Sensus involved in new and unique method to map human fermentation

June 17, 2021

Sensus is proud to be participating to one of the six public-private collaborations recently funded by the Samenwerkende Gezondheidsfondsen, Health-Holland, ZonMW and NWO. This pioneering project aims to measure real-time microbial fermentation via breath for the first time. This unique and new measurement method will provide us with fundamental data on the interplay between food, including our prebiotic inulin fiber, other environmental factors, the fermentation in our gut and our health.

Our intestines contain trillions of bacteria, which ferment indigestible foods such as fiber in whole grain products, legumes and fruits. These cannot be digested in the first part of the intestines. During this process, 'products' are created that can have beneficial effects on metabolism, immune system and health of our brain. Good microbial fermentation is therefore essential for maintaining our health. However, measuring the fermentation process in humans is very difficult. Scientists from Maastricht UMC+ and Maastricht University in collaboration with Wageningen University and research, Research Engineering (IDEE), Maastricht Instruments, Sensus and TSE systems are now measuring fermentation in the intestines for the first time in people's breath. For the research led by Prof Ellen Blaak at Maastricht University, the scientists received a grant of more than one million euros.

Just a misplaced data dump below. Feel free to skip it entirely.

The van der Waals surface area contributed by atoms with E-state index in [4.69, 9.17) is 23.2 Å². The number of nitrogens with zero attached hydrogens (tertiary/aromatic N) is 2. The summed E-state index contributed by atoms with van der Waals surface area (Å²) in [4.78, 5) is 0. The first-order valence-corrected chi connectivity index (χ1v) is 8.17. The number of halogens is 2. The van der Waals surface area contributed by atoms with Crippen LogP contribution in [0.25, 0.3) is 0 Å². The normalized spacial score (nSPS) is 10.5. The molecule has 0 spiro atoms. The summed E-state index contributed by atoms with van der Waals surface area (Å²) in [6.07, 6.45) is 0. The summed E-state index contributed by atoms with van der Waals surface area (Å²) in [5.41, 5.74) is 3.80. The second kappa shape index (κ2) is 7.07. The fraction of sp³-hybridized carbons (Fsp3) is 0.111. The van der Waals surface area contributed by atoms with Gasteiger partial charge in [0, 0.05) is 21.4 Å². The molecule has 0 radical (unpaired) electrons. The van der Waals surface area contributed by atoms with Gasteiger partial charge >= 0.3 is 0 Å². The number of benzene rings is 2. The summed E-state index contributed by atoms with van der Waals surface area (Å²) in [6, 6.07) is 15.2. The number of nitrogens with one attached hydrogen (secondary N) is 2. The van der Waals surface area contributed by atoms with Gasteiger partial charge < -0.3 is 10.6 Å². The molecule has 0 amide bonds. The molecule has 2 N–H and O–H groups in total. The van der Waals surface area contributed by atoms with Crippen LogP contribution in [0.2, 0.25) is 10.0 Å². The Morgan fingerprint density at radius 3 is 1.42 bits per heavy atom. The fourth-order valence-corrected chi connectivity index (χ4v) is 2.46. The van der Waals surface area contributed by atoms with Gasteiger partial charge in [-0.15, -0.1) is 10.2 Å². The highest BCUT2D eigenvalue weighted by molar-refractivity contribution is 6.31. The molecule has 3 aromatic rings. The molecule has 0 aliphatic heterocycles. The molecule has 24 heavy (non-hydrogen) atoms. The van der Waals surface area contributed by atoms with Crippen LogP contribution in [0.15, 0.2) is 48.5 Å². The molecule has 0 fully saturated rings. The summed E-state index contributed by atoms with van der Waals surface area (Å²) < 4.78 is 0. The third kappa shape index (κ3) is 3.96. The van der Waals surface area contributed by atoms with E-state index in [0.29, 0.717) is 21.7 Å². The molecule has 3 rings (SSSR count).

With this method, it can be investigated what impact diet, medication and exercise have on our gut bacteria, metabolism and health. The research could lead to a more effective and targeted prevention and treatment of chronic diseases such as obesity, diabetes and cardiovascular disease.

Read more about this project (only in Dutch).

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